WB: One thing that differentiates us from other scholarship foundations is our proactive approach to getting our students into college.

We reach out to families a few weeks after we are notified by the U.S. Special Operations Command of a training or operational fatality. Once a connection is made with a family, we stay in touch throughout the child's formative years via birthday cards, graduation cards and invitations to events across the country.

In addition, we have a school psychologist on our staff who assists families and students who have learning disabilities, academic challenges and other counseling needs. will be making a contribution to the Special Operations Warrior Foundation. Can you share with our readers how the funds will be used?

WB: The funds will go toward scholarships for the children of fallen special operators. We currently have 500 children, some still in diapers, who will be eligible for SOWF scholarships when they are college-age. Many of our readers may be interested in the mission of the SOWF. Please tell them how they can get involved with your organization, via volunteering, donating or…?

WB: We are a small organization located near MacDill AFB, home to the U.S. Special Operations Command.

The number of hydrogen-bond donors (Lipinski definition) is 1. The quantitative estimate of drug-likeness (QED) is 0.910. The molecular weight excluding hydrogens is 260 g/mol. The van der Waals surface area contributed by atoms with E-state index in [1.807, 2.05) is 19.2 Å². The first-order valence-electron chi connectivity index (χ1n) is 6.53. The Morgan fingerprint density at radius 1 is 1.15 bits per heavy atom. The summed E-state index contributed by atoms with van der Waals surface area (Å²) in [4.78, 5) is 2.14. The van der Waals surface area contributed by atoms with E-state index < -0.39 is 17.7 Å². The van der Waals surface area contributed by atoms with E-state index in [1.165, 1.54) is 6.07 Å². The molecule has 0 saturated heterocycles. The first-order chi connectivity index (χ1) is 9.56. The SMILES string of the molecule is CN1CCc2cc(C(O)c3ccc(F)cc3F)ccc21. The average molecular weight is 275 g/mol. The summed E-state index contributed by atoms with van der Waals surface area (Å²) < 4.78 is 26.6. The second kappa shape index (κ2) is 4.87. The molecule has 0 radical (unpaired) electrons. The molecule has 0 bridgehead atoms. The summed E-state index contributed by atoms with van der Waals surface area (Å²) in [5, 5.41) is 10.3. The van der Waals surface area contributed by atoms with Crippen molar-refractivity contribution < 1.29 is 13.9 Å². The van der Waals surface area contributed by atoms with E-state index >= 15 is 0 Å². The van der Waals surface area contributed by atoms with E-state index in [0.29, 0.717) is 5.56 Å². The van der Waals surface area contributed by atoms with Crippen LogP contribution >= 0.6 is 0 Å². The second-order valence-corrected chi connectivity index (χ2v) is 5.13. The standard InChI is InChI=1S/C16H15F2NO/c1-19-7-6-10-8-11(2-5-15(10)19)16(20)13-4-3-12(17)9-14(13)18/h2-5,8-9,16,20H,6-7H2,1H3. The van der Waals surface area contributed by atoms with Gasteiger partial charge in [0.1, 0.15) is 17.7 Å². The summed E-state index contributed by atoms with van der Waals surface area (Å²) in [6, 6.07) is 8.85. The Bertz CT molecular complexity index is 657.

The Foundation could not exist without the assistance of many people, from every walk of life, who coordinate or participate in fundraising events to support SOWF.

To learn more about us, including volunteer opportunities and ways to donate, visit our website, While there, you can check out in detail the services we provide, read news articles and sign up for our 'Warrior Link' e-newsletter. Finally, I'd like to give you the opportunity to share anything you'd like about the Special Operations Warrior Foundation and your mission of making education accessible to the children of fallen military warriors.

WB: As long as special operations forces are called upon by our country to take on dangerous missions, these elite military people will willingly put themselves in harm's way to protect our freedoms. This means there will be an ongoing need for the Foundation's services.

We feel that the least we can do for the brave and loyal special operators who make the ultimate sacrifice for our nation is to ensure their children get a good education so they can become self-supporting and productive citizens.